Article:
I decided to tell this story with unusual tools, in an unconventional way, and in a rather rebellious manner did not care what any of my industry peers thought about it. I shot the video with a DSLR stills camera, despite the colleagues and competitors that thought they were “amateur filmmaker” kids’ toys. I used my dad’s 30 year old Nikon photo lens for my wife’s interviews because it just looked right. To match the fluorescent overhead lighting in the hospital I lit the interviews using CFL bulbs and a Pier One Chinese lantern… CRAZY things I’d never bring on a paying client’s shoot. I rigged up my own “slider dolly” back when the concept was somewhat newfangled. (Like a lightsaber to a Jedi, every video guy should have to make one of these contraptions as a rite of passage.) I was telling a story that was worth telling, and it was a breath of fresh air in my career, and my life.  I haven’t looked back.

In general, I’m supposed to bring glory to God for the grace that I, as an imperfect sinner, don’t deserve.  But occupationally, I still wonder, why the heck is Jason Spencer still here? Is it to merely lug around a camera and make “videos”? Or is it to tell stories worth telling? I think that cuts to the ultimate purpose of this revamped blog at

We’re transitioning our company news feed into something a bit more thought-provoking. There are plenty of tech bloggers out there that opine on cameras and gadgets and software goodies, but it’s what you do with those tools that matter, and how the art/marketing/media you create affects real people. At Digital LunchBox, we’re on a quest to tell better stories, whether it’s for a brand, a worthwhile cause or a person. We’re opening up our playbook to the world, learning out loud and inviting you to come along for the ride.  In the coming weeks (as time allows – we’re really busy right now!) I’ll post my thoughts on what helps tell great visual stories, and show some examples of how it’s been done in the past.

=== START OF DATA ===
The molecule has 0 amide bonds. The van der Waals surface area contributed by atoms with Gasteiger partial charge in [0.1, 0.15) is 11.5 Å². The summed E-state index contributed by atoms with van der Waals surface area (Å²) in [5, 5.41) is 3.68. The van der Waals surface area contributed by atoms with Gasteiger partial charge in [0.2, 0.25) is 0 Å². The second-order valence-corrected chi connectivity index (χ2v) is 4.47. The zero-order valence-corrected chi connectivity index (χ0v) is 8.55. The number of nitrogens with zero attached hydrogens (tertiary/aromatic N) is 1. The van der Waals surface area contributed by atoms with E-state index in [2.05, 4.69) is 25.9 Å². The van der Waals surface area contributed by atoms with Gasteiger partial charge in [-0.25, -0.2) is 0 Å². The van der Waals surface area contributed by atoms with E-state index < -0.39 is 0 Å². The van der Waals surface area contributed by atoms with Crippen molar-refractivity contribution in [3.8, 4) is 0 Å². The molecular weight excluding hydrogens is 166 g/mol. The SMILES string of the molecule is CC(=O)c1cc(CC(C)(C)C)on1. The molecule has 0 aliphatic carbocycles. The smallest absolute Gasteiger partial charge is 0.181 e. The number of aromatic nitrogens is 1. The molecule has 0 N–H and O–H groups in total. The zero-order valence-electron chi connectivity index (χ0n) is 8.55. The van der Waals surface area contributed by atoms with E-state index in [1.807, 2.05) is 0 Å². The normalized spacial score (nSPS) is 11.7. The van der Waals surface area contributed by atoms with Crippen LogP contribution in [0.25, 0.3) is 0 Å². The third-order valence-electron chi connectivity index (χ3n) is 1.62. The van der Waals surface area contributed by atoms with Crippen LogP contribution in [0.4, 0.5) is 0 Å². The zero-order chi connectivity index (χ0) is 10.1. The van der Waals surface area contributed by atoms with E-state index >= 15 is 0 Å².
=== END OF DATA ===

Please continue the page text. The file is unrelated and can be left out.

Oh, and about all those awards that were previously so important to me – today most of them are packed in boxes.  In fact, as of this writing, our latest ADDYs are still ingloriously piled amongst the junk on my desk. I should really just GIVE those to my clients…  Ah, priorities!

Interested in what I’ll say next?  Follow me on Twitter or LinkedIn.

Glorious awards... ingloriously stacked among desk clutter.  People come first.

Glorious awards… ingloriously stacked among desk clutter. People come first.

Jason Spencer

Author Jason Spencer

Jason Spencer is a director, editor and cinematographer who serves as managing partner of Digital LunchBox, a creative agency and video production company based in the Missouri Ozarks. He has worked with agencies, production companies, and TV networks since 1998, unleashing awesomeness on literally hundreds of productions. +Jason Spencer